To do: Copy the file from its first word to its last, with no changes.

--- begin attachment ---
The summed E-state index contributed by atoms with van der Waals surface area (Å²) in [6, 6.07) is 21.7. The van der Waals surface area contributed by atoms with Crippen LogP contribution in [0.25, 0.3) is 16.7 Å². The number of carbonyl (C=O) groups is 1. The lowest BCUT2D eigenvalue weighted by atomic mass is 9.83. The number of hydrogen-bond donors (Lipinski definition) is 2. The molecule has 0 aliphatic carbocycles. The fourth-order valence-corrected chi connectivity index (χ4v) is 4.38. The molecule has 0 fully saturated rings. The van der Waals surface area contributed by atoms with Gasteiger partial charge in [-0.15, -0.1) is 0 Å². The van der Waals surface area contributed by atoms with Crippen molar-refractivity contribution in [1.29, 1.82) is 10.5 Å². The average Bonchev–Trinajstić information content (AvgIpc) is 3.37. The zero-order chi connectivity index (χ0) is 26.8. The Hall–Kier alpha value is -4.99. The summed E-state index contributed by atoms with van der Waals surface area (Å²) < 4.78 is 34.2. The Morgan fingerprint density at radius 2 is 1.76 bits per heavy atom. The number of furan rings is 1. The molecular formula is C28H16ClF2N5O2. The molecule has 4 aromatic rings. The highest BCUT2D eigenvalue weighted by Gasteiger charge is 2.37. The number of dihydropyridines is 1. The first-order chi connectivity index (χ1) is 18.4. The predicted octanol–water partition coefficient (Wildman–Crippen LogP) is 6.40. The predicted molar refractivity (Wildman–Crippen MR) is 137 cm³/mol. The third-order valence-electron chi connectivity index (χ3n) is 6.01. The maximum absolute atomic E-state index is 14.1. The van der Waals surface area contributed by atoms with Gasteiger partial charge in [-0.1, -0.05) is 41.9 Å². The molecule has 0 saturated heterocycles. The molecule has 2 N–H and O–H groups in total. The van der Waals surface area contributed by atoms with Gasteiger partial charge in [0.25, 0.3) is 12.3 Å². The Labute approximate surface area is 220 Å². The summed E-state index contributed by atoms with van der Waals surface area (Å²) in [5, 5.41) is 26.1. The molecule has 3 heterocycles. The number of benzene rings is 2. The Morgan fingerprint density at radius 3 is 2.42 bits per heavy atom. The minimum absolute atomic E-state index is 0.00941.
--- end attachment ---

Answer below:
The summed E-state index contributed by atoms with van der Waals surface area (Å²) in [6, 6.07) is 21.7. The van der Waals surface area contributed by atoms with Crippen LogP contribution in [0.25, 0.3) is 16.7 Å². The number of carbonyl (C=O) groups is 1. The lowest BCUT2D eigenvalue weighted by atomic mass is 9.83. The number of hydrogen-bond donors (Lipinski definition) is 2. The molecule has 0 aliphatic carbocycles. The fourth-order valence-corrected chi connectivity index (χ4v) is 4.38. The molecule has 0 fully saturated rings. The van der Waals surface area contributed by atoms with Gasteiger partial charge in [-0.15, -0.1) is 0 Å². The van der Waals surface area contributed by atoms with Crippen molar-refractivity contribution in [1.29, 1.82) is 10.5 Å². The average Bonchev–Trinajstić information content (AvgIpc) is 3.37. The zero-order chi connectivity index (χ0) is 26.8. The Hall–Kier alpha value is -4.99. The summed E-state index contributed by atoms with van der Waals surface area (Å²) < 4.78 is 34.2. The Morgan fingerprint density at radius 2 is 1.76 bits per heavy atom. The number of furan rings is 1. The molecular formula is C28H16ClF2N5O2. The molecule has 4 aromatic rings. The highest BCUT2D eigenvalue weighted by Gasteiger charge is 2.37. The number of dihydropyridines is 1. The first-order chi connectivity index (χ1) is 18.4. The predicted octanol–water partition coefficient (Wildman–Crippen LogP) is 6.40. The predicted molar refractivity (Wildman–Crippen MR) is 137 cm³/mol. The third-order valence-electron chi connectivity index (χ3n) is 6.01. The maximum absolute atomic E-state index is 14.1. The van der Waals surface area contributed by atoms with Gasteiger partial charge in [-0.1, -0.05) is 41.9 Å². The molecule has 0 saturated heterocycles. The molecule has 2 N–H and O–H groups in total. The van der Waals surface area contributed by atoms with Gasteiger partial charge in [0.25, 0.3) is 12.3 Å². The Labute approximate surface area is 220 Å². The summed E-state index contributed by atoms with van der Waals surface area (Å²) in [5, 5.41) is 26.1. The molecule has 3 heterocycles. The number of benzene rings is 2. The Morgan fingerprint density at radius 3 is 2.42 bits per heavy atom. The minimum absolute atomic E-state index is 0.00941.